Check Out The New — And Borderline Insane — Electronic Pop Send-Up From Veteran Denton Experimental Musician Matt Burgess.

Welcome to Song of the Day, where we hip you to all the new local releases you should be caring about. By highlighting one new North Texas-sprung tune every week day, our hope is that you’ll find something new to love about the rich and abundant DFW music scene five days a week.

Cig Oasis — “Parachuting”
RIYL: Drinking a $6 bottle of McCormick Vodka at a furniture liquidation sales event
What else you should know: Denton experimental musician Matt Burgess (Eat Avery’s Bones, Flesh Narc, Problem Dogg) has somewhat deviated from the cacophonous noise rock of his other projects and drifted off into the electronic music frontier with his new solo project, Cig Oasis.

If you know anything about Burgess at all, however, you will know that everything he does is aberrant by default — and this project is no exception. You might also know just how prolific of an artist he is: This month alone, Cig Oasis has released three EPs.

The first EP released by Cig Oasis in April was Wasted At The Dump! Its cover portrays an intentionally pixelated picture of the namesake furniture outlet’s storefront next to some bottles of the notoriously dirt-cheap McCormick Vodka which, unsurprisingly, are also intentionally pixelated. This ethos of surrealism is perhaps best captured by the EP-closing cut “Parachuting,” which is among the release’s longer cuts at a staggering one minute and 39 seconds long.

Right at the song’s introduction, Burgess engages in some absurd and profane lyricism: “Cool, cool, asshole / cool, cool, balls / cool, cool, shit / cool, cool, piss.” He sings these lyrics in auto-tune and over a beat that combines a drum machine and synth instrumental.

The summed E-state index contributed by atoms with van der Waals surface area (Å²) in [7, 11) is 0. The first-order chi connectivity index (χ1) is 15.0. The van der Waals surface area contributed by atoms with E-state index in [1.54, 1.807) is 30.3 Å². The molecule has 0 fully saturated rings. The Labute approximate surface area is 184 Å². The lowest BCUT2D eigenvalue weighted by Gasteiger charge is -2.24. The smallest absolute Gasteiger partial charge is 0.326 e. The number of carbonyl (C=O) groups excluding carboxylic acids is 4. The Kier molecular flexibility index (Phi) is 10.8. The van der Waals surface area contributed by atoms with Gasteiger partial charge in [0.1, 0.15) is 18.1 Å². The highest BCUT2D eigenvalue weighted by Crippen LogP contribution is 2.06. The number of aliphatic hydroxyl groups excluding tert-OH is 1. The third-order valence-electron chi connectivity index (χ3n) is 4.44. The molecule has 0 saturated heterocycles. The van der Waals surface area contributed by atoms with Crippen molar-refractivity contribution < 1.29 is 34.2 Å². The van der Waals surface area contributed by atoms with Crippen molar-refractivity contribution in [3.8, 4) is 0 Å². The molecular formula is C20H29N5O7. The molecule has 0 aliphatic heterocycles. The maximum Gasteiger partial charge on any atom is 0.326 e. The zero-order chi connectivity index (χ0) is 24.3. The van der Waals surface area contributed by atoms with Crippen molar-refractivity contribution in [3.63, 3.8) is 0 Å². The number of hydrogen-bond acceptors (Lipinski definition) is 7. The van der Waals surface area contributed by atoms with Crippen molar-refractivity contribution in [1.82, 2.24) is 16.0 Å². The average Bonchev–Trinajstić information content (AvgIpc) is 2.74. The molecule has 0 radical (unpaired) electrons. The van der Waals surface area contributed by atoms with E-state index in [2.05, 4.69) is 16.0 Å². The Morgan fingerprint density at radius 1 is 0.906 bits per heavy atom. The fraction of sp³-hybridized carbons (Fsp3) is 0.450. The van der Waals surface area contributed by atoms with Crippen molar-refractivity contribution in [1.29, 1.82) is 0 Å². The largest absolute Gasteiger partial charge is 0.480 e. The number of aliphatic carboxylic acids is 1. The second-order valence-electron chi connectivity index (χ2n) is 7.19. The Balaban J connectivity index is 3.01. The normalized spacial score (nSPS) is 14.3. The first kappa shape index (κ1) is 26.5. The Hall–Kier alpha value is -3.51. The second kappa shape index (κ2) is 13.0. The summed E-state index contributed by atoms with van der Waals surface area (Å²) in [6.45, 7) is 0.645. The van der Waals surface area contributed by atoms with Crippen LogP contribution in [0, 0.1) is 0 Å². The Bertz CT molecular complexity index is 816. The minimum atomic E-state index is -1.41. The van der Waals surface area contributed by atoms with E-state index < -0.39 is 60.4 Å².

Of course, that’s only the first six seconds of the song.

After the “Cool, cool…” lyrical passage, Burgess offers up the following lyrics: “Can’t believe the pool of piss was covered in a pool of shit.” He does so in a manner that’s a little similar to Daft Punk, only — again — far more soaked in auto-tune. When this vocal effect reaches its culmination, an intentionally excessive use of hi-hats comes into the picture.

Then, at the 38-second point, Burgess screams out of nowhere and returns to the aforementioned “Cool, cool…” refrain. He repeats this again at the 1:07 mark.

As juvenile and irreverent as the lyrics to “Parachuting” are, the song adheres cohesively to a B-A-B-A-B structure, and the instrumentals are actually better than those of most electronic acts that take on more serious demeanors.

If the late Wesley Willis played the Kraft Punk character on The Eric Andre Show, it would probably sound just like this track, which would indeed provide the perfect soundtrack to buying a $600 Tempur-Pedic mattress on President’s Day while drinking a fifth of McCormick Vodka at… [cue the quaint, nasally voice] The Dump!

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